Philip Hammond 'tells Brexiteers to DELAY migration talks and warns AGAINST hard Brexit'
Hammond, who campaigned for Remain, has warned against a hard Brexit and Britain should keep all possibilities open following Amber Rudd’s calls for a visa-entry scheme for skilled migrants.
Any such proposal would stop all non-skilled EU migrants entering the UK.
The 60-year-old has sparked fury within the Government after scaremongering about the possibilities posed by a hard Brexit.
In the past, Hammond has mooted at retaining the UK’s access to the single market.
The Chancellor’s proposals were made during a sub-committee meeting where the consequences of Britain’s failure to strike trade deals were discussed – and what would happen if the UK had to rely on the World Trade Organisation’s tariffs.
Hammond’s remarks have sparked fears the Europhile could be trying to hold up Brexit negotiations – with the Treasury accused of failing to deliver any significant assistance in the Brexit divorce.
Experts have warned against the introduction of work permits for EU migrants – stating a complete shutdown of unskilled EU migrants could cripple the British economy.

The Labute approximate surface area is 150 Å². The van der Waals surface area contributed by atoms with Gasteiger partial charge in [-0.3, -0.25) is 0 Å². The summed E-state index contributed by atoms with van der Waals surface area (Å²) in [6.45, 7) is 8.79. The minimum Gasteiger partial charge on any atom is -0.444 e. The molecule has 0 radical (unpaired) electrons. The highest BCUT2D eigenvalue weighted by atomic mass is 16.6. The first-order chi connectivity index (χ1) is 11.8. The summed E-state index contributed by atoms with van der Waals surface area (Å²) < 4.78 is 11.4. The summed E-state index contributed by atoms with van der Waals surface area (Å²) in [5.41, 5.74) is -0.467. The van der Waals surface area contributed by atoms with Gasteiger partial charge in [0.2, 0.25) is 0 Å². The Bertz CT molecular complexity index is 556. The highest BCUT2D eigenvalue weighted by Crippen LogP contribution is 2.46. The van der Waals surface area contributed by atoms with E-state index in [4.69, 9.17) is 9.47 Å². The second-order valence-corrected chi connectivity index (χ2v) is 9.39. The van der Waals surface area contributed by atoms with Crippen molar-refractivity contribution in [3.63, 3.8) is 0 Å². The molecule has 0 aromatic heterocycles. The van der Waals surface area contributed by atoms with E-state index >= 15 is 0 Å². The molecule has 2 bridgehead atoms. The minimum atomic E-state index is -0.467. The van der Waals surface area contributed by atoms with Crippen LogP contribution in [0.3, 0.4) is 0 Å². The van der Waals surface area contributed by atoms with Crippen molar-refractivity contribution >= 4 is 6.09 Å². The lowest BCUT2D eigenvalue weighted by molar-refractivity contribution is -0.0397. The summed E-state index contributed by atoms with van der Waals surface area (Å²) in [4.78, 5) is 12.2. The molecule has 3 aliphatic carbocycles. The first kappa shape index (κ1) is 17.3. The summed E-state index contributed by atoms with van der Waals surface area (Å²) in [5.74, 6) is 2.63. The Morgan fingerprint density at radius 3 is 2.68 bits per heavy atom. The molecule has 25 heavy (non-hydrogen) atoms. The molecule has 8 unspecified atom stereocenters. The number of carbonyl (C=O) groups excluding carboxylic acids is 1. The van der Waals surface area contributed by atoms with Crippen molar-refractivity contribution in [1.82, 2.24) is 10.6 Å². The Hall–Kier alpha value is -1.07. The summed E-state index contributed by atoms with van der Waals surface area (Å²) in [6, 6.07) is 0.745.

Director-general of the British Chambers of Commerce, Adam Marshall, told the Times: “Businesses across the UK report skill shortages at a number of different levels, from agriculture and hospitality at the lower skilled level right up through to educated individuals at the top their profession.
“Businesses are pretty clear they will need workers from overseas with various skill levels in the years ahead, even if we train more people at home.
“The risk is the government arbitrarily decides whether an individual is skilled or unskilled when really the requirements of the vacancy should do that.”
“If firms cannot access lower skilled workers from the EU, key sectors will find it tough to fill the roles and grow.”
Hammond, who also served as a cabinet minister under David Cameron, has been forced to fight off claims he was due to resign as Chancellor.
The Chancellor’s aides described such claims as “nonsense” and that “there is no issue. Things are working perfectly well.”